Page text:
I built my own, mainly with parts from Tandy*. Apart from the analogue joystick and fire buttons it included direction switching to reverse the joystick (as you could hold it either way round) and trimming to get constant speed rotation of the ship.

      *We nearly got banned for, "playing with things you don't know anything about!" The group of us ended up, between us, with 6 computing or maths and computing degrees, including 3 Firsts. I think we knew somewhat more than the sales droid,

      1. MrBanana Silver badge

        Re: Joysticks

        We had a joystick cobbled together from a coffee tin (Maxwell House I seem to remember), a BIC Biro, and some stiff rubber bands. You tell that to young folk today with their GPS enabled, laser controlled, trackpads, and they won't believe you.

        [ Next up: Not The Nine O'Clock News, with "RS232 Interface Lead" ]

      2. Chael
        Boffin

        Re: Joysticks

        I had a bought joystick, but it didn't have a trigger on the stick so I made a footpedal for the laser out of meccano and a microswitch, so that I'd have my other hand free for the keyboard, to target missiles etc... Spent a lot of time on that game, but never got past Dangerous.

        1. Jonathan Richards 1 Silver badge
          Thumb Up

          Re: Joysticks, and levelling up

          If I recall correctly, progression up the rating scale went in powers of two of the kill count, so it took just as long to go from Dangerous to Deadly as it did to go from Harmless to Dangerous. Well, I suppose one's kill rate increased, but not enough to make it possible for me to get past Deadly on a C64.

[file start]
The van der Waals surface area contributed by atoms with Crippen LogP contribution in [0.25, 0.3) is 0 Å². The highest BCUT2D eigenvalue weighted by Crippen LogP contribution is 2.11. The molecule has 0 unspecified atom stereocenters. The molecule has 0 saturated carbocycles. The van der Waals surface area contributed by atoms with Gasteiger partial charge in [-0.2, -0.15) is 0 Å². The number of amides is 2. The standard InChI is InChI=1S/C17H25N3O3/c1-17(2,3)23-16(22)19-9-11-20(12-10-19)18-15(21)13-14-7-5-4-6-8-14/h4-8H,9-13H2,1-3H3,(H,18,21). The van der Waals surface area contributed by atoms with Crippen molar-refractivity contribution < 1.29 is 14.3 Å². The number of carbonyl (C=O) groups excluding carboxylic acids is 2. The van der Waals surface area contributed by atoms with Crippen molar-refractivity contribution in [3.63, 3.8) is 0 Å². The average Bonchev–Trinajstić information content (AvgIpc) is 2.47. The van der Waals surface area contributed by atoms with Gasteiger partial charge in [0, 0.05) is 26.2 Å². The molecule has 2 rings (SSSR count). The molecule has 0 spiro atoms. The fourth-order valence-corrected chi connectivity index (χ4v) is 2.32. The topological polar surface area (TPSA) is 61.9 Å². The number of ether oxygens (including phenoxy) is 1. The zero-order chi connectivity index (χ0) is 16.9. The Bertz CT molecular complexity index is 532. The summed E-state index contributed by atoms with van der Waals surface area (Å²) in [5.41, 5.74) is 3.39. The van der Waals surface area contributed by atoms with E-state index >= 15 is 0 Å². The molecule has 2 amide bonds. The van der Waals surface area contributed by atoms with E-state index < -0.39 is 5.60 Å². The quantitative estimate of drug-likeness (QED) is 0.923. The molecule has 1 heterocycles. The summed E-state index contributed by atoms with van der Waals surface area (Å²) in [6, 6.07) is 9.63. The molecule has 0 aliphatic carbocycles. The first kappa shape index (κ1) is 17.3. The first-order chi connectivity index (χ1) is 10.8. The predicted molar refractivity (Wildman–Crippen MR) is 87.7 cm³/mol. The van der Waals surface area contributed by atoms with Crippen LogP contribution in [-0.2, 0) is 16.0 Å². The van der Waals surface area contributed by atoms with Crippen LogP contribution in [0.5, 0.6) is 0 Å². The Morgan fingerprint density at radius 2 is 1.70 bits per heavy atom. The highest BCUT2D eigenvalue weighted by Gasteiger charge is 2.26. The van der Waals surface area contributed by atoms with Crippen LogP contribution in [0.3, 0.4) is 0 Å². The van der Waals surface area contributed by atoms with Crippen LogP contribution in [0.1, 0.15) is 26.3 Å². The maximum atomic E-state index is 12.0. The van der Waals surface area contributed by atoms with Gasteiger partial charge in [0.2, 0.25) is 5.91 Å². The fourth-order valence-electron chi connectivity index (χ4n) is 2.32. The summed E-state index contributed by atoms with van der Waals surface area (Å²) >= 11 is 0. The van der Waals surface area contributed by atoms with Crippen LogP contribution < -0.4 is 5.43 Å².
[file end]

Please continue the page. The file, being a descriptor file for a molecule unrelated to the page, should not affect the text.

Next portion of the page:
I've mentioned before that OOLITE does quite a good job of recapturing the feel of Elite while expanding its horizons a bit.

    2. Anonymous Coward
      Anonymous Coward

      Re: Joysticks

      I seem to recall (on the BBC) you could force a drop out of hyperspace and get bounced by the Thargoids? I used to do that just to shoot up the mother ship so it would drop those little fighters, then blow up the mother ship and go pick them up (they went dormant).

      You could make good money on those (as long as you had enough fuel left to make a jump to a system somewhere).

      Never saw a Generation ship or Dredger though. Don't know if they actually existed in the game.

      1. A Non e-mouse Silver badge

        Re: Joysticks

        I seem to recall (on the BBC) you could force a drop out of hyperspace and get bounced by the Thargoids?

        Didn't you have to angle hard up as you jumped to Hyperspace to bump into the Thargoids?

      2. Anonymous Coward
        Anonymous Coward

        Re: Joysticks

        Had the Spectrum version, which you definitely could force a mis-jump. Can't remember how though.